There is little doubt that China is entering into a recession. The government of China’s statistics do not indicate this, but another key indicator does: the purchasing manager’s index. When it falls below 50, this indicates contraction. The PMI for China’s manufacturing sector is headed for 48.1.
When China’s manufacturing sector is contracting, the urban economy is contracting. China is not a nation of service industries.
The PMI is a privately assembled index.
London’s Financial Times reports:
Virtually every component of the PMI survey, from manufacturing output to stocks of finished goods, pointed in a negative direction. But the declines were nowhere near as severe as late 2008 when the global financial crisis erupted.
The central bank cut interest rates early in June. It had not done this in almost four years. This reverses its anti-inflation stance.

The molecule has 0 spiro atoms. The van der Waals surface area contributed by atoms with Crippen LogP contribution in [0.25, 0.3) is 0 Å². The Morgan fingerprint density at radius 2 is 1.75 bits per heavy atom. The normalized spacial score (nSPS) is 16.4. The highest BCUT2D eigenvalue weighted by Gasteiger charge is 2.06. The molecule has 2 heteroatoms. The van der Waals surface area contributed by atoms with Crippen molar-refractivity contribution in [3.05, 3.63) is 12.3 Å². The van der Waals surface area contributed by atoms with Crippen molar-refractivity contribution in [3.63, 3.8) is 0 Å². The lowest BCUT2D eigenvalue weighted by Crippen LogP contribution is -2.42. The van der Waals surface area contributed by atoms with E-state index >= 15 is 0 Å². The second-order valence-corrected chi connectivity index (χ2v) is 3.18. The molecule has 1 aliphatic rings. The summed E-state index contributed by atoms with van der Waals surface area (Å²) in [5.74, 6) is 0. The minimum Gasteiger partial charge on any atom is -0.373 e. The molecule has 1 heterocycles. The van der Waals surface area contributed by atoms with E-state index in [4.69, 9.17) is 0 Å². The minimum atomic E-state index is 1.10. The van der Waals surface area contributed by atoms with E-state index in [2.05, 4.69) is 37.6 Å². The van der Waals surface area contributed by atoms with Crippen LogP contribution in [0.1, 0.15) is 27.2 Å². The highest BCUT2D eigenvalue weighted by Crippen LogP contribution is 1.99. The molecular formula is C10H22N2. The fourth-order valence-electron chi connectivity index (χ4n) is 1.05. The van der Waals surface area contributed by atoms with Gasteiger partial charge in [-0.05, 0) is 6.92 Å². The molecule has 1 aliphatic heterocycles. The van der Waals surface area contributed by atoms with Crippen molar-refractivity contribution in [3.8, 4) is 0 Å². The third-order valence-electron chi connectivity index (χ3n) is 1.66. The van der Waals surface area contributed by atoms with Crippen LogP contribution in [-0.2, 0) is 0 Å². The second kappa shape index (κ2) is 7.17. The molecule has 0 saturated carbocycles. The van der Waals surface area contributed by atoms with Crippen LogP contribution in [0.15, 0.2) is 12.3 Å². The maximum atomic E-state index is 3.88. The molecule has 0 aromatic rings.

This is the classic sign of imminent recession. A central bank tries to put a lid on rising prices. It raises interest rates by cutting the rate of growth of money. Result: recession.
It happened to Bernanke. It’s going to happen in China.
The information of PMI hit today. What has not hit is a story reported in a small-circulation newsletter on commodities.
First, we were told from friends in Australia that China had suspended payments on coal contracts from Australia. Then from associates in Shanghai we were told that there are large stocks of coal at the big ports in northern China; that a significant tonnage of coal imports have either been postponed or importers have just defaulted on their purchases.
This is a rumor, but it conforms to information coming out of China through non-government sources.
China is the second-largest economy after the United States. It points to where Asia’s economy is heading: down.
Europe is in a recession. China is heading into a recession. Asia will follow.
That leaves only North America. The U.S. economy is weak. It is in no position to serve as the little engine that could to pull the rest of the world into prosperity. That is a Keynesian myth anyway.